by Jennifer L.W. Fink
I am not a boy. I have never been a boy. I am, however, acutely aware of the issues faced by boys because I am the mom of four sons.
Every day, I send my sons, ages 6, 9, 11 and 14, out into a world that is often less-than-friendly to their needs. Don’t believe me? Consider this: the first bit of communication I received from my nine-year-old son’s teacher this year informed me that he’d been drawing “disturbing” pictures of animals eating humans. Her note had a dire tone to it; the implication was that my child might be well on his way to a career as a serial killer. Further investigation, though, revealed that the picture in question was a crude pencil drawing of a shark attacking a surfer. (No blood was spilled).
So what, you say? That tiny, insignificant-seeming issue is emblematic of an entrenched ignorance of boys’ developmental needs. My boys need to move, to test their theories and ideas against reality and to find their place in the world. They need to know that their thoughts and ideas are important, and that it’s OK to share them with others. But every day, I send them into a world that doesn’t really want to want to know what they think, a world that asks them to check their warrior instincts at the door and become passive recipients of adult-infused, standards-aligned knowledge.
Nearly every day, society tells my boys that what they’re thinking and feeling is not OK. It’s not OK, apparently, for a nine-year-old to draw pictures of sharks attacking surfers because, well, because violence, even cartoon or kid-drawn violence, is no longer accepted in our schools. It’s not OK for my boys or their friends to play flag football or other vigorous ball-related sports at recess because “too many kids get hurt.” (Yes, that’s a direct quote from the principal, and yes, soccer is banned as well.) Instead, my boys, who feel a strong urge for physical movement, are invited to play four square or walk around the playground.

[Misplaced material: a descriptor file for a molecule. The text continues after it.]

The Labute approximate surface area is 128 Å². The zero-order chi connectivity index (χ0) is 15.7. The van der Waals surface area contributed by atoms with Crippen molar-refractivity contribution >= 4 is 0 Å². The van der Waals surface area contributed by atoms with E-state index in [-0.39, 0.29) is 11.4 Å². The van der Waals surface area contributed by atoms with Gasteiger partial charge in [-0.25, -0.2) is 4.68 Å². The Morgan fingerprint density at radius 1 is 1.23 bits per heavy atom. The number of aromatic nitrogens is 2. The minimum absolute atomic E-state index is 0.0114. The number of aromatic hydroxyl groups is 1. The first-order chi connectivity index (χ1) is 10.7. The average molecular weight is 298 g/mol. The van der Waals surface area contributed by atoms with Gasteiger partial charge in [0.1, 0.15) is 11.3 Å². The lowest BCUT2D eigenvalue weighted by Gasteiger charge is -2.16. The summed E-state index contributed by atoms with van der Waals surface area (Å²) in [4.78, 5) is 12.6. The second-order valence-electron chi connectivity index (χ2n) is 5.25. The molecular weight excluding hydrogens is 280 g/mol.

And we wonder why our boys are struggling in society?
What if we responded to our boys’ instincts and desires, instead of squelching them? What if the boys who want to play football were helped to create a system of rules that respects their desire to play, as well as the adults’ desire to keep them relatively safe? (And what if adults would learn to accept “relatively safe” as good enough?) What if adult teachers or volunteers were recruited to provide some supervision, intervening only when the kids were straying from their self-crafted rules or unable to solve a conflict by themselves?
What if boys (and girls) were allowed to draw whatever they want? Instead of sending scary notes home, teachers could ask the kids to write about or discuss their pictures instead. (And if something truly ominous reveals itself, by all means, contact the parents and appropriate authorities.)
What if boys who love video games were allowed to nurture their passion without nearly every adult on the planet telling them that video games are a waste of time? What if, instead of criticizing, the adults helped them check out books based on their favorite video games, or encouraged them to design a computer or board game based on the favorite game or genre? What if the adults bought the kids video game magazines? Or helped the child create a timeline of video game history? Or connected the kid with a video game designer?
What if we assumed that boys’ instincts and inclinations were good and right, instead of inherently destructive or deviant?
I’ve never yet met a boy who has absolute no interest or zero passion. I have, however, met scores of boys who have been told, overtly or otherwise, that their interests, passions and desires are not OK. Our communal desire to make our boys fit a neatly and quietly into our society is letting down our boys, and shortchanging our nation.
So let’s support our boys instead. Let’s meet them where they are, and let them know that it’s OK to be a boy.